some of this is still true, some of it isn't

The editing process works as follows:

[NOTE : in the following, we're talking both about events as UI events or user events (mouse button clicks, mouse move, keystrokes, etc...) and Events (our basic music element). To help lift the ambiguity, "events" is for UI events, Events is for Event.]

  1. The canvas view gets the user events (see NotationCanvasView::contentsMousePressEvent(QMouseEvent*) for an example). It locates where the event occured in terms of musical element: which note or staff line the user clicked on, which pitch and time this corresponds to, that kind of stuff. (In the Notation and Matrix views, the LinedStaff calculates mappings between coordinates and staff lines: the former is especially complicated because of its support for page layout.)
  2. The canvas view transmits this kind of info as a signal, which is connected to a slot in the parent EditView.
  3. The EditView delegates action to the current tool.
  4. The tool performs the actual job (inserting or deleting a note, etc...).

Since this action is usually complex (merely inserting a note requires dealing with the surrounding Events, rests or notes), it does it through a SegmentHelper (for instance, base/SegmentNotationHelper) which "wraps" the complexity into simple calls and performs all the hidden tasks.

The EditView also maintains (obviously) its visual appearance with the layout classes, applying them when appropriate.

Sequencer

The Sequencer interfaces directly with ALSA and provides MIDI "play" and "record" ports which can be connected to other MIDI clients (MIDI IN and OUT hardware ports or ALSA synth devices) using any ALSA MIDI Connection Manager. The Sequencer also supports playing and recording of Audio sample files using Jack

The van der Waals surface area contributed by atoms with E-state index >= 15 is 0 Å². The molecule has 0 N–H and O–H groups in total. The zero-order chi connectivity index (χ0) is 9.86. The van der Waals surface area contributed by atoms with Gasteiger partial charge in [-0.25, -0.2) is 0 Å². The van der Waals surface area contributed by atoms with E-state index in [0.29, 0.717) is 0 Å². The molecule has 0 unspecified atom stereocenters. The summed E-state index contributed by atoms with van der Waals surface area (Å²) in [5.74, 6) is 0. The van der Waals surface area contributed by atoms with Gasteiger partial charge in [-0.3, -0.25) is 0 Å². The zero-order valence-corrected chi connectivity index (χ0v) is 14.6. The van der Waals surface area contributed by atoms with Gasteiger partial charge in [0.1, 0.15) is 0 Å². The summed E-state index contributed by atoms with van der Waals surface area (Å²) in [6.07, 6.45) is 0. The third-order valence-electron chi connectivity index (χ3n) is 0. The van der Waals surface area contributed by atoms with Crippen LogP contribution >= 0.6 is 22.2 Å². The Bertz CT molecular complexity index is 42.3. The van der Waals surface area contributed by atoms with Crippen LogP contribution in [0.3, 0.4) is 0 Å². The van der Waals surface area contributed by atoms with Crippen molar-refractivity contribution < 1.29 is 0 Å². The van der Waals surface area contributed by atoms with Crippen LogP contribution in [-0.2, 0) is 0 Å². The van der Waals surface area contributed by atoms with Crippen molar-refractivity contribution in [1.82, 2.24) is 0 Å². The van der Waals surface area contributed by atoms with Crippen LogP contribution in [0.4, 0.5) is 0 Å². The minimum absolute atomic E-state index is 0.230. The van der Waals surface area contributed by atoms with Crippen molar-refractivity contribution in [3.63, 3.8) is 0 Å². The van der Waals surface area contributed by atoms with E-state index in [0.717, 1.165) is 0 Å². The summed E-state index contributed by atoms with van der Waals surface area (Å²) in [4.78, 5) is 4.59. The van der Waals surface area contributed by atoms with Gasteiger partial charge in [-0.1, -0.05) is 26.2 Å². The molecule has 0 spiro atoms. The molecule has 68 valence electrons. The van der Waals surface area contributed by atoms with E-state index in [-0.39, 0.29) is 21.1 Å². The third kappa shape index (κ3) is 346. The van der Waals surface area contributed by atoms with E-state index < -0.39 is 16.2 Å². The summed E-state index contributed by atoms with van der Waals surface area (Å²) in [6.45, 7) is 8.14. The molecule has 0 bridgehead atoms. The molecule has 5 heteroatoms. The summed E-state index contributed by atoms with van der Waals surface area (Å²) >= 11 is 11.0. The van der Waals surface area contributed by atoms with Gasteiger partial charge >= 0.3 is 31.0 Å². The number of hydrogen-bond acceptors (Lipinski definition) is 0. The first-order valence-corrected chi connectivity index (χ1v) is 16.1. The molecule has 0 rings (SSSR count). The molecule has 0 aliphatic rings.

The GUI and Sequencer were originally implemented as separate processes communicating using the KDE DCOP communication framework, but they have now been restructured into separate threads of a single process. The original design still explains some of the structure of these classes, however. Generally, the DCOP functions that the GUI used to call in the sequencer are now simple public functions of RosegardenSequencer that are described in the RosegardenSequencerIface parent class (this class is retained purely for descriptive purposes); calls that the sequencer used to make back to the GUI have mostly been replaced by polling from the GUI to sequencer.

The main operations invoked from the GUI involve starting and stopping the Sequencer, playing and recording, fast forwarding and rewinding. Once a play or record cycle is enabled it's the Sequencer that does most of the hard work. Events are read from (or written to, when recording) a set of mmapped files shared between the threads.

The Sequencer makes use of two libraries libRosegardenSequencer and libRosegardenSound:

The main Sequencer state machine is a good starting point and clearly visible at the bottom of rosegarden/sequencer/main.cpp.